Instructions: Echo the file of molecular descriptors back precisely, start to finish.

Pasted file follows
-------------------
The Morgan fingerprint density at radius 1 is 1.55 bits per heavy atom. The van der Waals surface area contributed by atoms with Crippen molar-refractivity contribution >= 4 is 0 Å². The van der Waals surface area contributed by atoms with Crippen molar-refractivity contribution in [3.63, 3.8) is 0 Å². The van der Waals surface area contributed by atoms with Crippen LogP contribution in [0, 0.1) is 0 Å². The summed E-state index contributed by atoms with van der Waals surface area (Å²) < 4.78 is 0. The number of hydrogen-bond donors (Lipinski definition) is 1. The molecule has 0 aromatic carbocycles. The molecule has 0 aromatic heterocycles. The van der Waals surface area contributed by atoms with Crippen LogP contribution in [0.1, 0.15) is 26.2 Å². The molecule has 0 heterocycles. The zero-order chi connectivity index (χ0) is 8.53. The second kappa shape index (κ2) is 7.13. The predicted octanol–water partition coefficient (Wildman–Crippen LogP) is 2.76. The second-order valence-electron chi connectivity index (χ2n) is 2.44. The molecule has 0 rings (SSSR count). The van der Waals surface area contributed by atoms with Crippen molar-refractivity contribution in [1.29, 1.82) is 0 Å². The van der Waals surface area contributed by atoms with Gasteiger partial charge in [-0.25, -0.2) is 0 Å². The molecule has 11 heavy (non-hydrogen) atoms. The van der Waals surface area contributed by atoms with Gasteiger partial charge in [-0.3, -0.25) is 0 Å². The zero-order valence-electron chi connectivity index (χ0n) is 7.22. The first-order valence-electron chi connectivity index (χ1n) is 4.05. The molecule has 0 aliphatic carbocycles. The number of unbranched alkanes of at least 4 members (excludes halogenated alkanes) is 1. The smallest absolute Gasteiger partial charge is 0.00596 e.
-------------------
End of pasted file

The Morgan fingerprint density at radius 1 is 1.55 bits per heavy atom. The van der Waals surface area contributed by atoms with Crippen molar-refractivity contribution >= 4 is 0 Å². The van der Waals surface area contributed by atoms with Crippen molar-refractivity contribution in [3.63, 3.8) is 0 Å². The van der Waals surface area contributed by atoms with Crippen LogP contribution in [0, 0.1) is 0 Å². The summed E-state index contributed by atoms with van der Waals surface area (Å²) < 4.78 is 0. The number of hydrogen-bond donors (Lipinski definition) is 1. The molecule has 0 aromatic carbocycles. The molecule has 0 aromatic heterocycles. The van der Waals surface area contributed by atoms with Crippen LogP contribution in [0.1, 0.15) is 26.2 Å². The molecule has 0 heterocycles. The zero-order chi connectivity index (χ0) is 8.53. The second kappa shape index (κ2) is 7.13. The predicted octanol–water partition coefficient (Wildman–Crippen LogP) is 2.76. The second-order valence-electron chi connectivity index (χ2n) is 2.44. The molecule has 0 rings (SSSR count). The van der Waals surface area contributed by atoms with Crippen molar-refractivity contribution in [1.29, 1.82) is 0 Å². The van der Waals surface area contributed by atoms with Gasteiger partial charge in [-0.25, -0.2) is 0 Å². The molecule has 11 heavy (non-hydrogen) atoms. The van der Waals surface area contributed by atoms with Gasteiger partial charge in [-0.3, -0.25) is 0 Å². The zero-order valence-electron chi connectivity index (χ0n) is 7.22. The first-order valence-electron chi connectivity index (χ1n) is 4.05. The molecule has 0 aliphatic carbocycles. The number of unbranched alkanes of at least 4 members (excludes halogenated alkanes) is 1. The smallest absolute Gasteiger partial charge is 0.00596 e.